The Insurance Corporation of B.C. will be placed under a newly-strengthened “fairness commissioner” to resolve public complaints, in an attempt to bolster flagging public trust in the Crown auto insurance provider.
Attorney General David Eby announced the move Wednesday, which was accompanied by other reforms that include pre-litigation payments designed to give crash victims money they are entitled to up front without having to hire a lawyer and go to court.
“Previously if you decided to take any payment from ICBC you couldn’t seek additional settlement money through the courts,” said Eby. “This has led to lengthy and costly court battles.”
ICBC also pledged to put its annual financial information into plain language reports, so that the public can better understand the complex issues and finances in play on insurance rates.
“I don’t think it’s a secret that many British Columbians simply don’t trust ICBC,” said Eby. “And that’s a problem.”
There is already a fairness commissioner at ICBC, with an annual budget of $200,000. But Eby said he’ll introduce legislation that will “supercharge” the office by boosting its presence, making it independent and obligating ICBC to respond.
The goal, said Eby, is to get customers who are unhappy with ICBC’s policies and decisions to take their complaints to the commissioner, who can settle disputes and also watch for trends in the way ICBC is treating motorists. The office will be open by spring 2021, he said.
“ICBC is a big corporation with thousands of employees engaging with hundreds of thousands of British Columbians every year; mistakes are going to happen,” said Eby. “Sometimes in significant corporations like ICBC mistakes can snowball and build as they move through the system, rather than be corrected.”
The fairness commissioner will not displace the civil resolution tribunal process now in place at ICBC for most small vehicle claims, he said. Instead, customers who feel they’ve been treated unfairly by an ICBC adjuster, employee or policy can take the issue directly to the commissioner, he said. B.C.’s independent ombudsperson’s office will also still be able to take complaints.
Opposition Liberal critic Jas Johal said the changes won’t drive down ICBC rate premiums. “Today I heard nothing that will help an 18-year-old paying $6,000 a year for car insurance,” he said.
A larger fairness commissioner’s office is “creating a bureaucracy to teach ICBC how to communicate with everyday British Columbians,” said Johal. And pre-litigation payments are only a partial solution to a larger problem ICBC has created over the years by being too litigious, he said.
“ICBC has a poor record with negotiations with victims of crashes, they have hard-nosed negotiating techniques that have led to a lot of those cases going to court,” he said. “If you deal with individuals who are injured thoughtfully and openly, we wouldn’t need this pre-payment Mr. Eby is talking about. Because of their tough negotiations stance, we have significant amounts of court cases sitting on the books with ICBC.”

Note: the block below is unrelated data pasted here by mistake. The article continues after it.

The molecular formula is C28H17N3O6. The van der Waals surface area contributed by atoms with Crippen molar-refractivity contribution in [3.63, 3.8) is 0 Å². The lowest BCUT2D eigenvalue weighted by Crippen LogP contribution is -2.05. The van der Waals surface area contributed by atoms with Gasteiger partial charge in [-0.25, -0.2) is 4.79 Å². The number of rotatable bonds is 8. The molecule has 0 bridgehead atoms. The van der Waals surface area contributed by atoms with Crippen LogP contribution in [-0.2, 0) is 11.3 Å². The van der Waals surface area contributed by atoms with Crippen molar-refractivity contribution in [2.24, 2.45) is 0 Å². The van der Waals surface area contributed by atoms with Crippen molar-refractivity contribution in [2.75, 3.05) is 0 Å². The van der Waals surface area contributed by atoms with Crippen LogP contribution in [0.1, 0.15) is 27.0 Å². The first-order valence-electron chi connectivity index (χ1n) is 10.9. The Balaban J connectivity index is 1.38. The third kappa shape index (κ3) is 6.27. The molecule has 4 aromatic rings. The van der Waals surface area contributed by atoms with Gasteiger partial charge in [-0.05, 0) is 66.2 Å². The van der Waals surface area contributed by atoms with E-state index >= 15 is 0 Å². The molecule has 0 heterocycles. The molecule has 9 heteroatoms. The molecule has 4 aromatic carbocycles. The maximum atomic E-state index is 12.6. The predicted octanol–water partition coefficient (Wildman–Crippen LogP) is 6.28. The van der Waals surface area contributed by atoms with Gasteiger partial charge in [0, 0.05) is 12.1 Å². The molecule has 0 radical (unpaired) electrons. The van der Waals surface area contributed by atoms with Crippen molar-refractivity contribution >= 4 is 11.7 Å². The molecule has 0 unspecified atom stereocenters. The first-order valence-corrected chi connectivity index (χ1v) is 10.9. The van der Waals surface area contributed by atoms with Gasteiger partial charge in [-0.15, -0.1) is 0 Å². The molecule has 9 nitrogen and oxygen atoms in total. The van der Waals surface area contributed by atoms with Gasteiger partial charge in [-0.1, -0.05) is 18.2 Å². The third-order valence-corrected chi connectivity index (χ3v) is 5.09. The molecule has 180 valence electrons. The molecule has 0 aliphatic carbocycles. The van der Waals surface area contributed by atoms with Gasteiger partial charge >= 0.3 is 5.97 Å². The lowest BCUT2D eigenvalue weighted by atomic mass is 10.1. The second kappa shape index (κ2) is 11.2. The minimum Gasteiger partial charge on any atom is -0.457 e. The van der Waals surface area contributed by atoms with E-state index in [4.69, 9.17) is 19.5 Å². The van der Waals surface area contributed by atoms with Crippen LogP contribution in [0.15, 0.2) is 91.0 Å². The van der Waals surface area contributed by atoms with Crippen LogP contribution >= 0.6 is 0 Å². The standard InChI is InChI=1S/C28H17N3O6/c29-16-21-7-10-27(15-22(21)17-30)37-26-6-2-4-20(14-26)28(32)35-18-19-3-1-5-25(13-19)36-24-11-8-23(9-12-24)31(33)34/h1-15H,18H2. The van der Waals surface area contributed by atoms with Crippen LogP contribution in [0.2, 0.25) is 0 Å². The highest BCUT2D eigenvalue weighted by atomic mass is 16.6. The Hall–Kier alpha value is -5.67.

The changes will do little to save ICBC money, though it may prevent some court costs, said Eby. ICBC lost almost $2.5 billion over the past two years, and its plan to break even in the current fiscal year has slipped off course as well.
Eby said the overall financial picture at ICBC that he once described as a “dumpster fire” has improved since a $5,500 cap was placed on pain and suffering claims for minor injuries that saves approximately $1 billion annually.
“I am hopeful that the decline in accident rates that we’ve seen this year and last year are continuing because that is also a significant factor driving costs for ICBC,” he said.
“And I believe that we are at a state where I can say that ICBC’s finances have stabilized. Where we are not is at a place where I can see under the current reforms that British Columbians will be seeing savings on their premiums. That’s where I’d like to be.”
The Liberals have criticized the changes at ICBC, saying a rate redesign last fall has resulted in massive increases for certain drivers. Liberal leader Andrew Wilkinson has called for ICBC’s monopoly on basic auto insurance to be broken up and for private competition to enter the marketplace.
The private insurance lobby has also commissioned reports suggesting ICBC rates are higher than private insurance in other provinces.
Eby said recent reports are unfair and use data that can’t be replicated when checked by government officials.
He said he’s explored the private insurance option, but concluded that it would result in rate increases of 20% for drivers under the age of 20, rate increases of 17% for drivers under the age of 35, and only benefit roughly one-third of drivers aged 45 and older.
“Unfortunately, that simple solution, the idea we simply privatize insurance … would not provide premium savings for the vast majority of British Columbians.”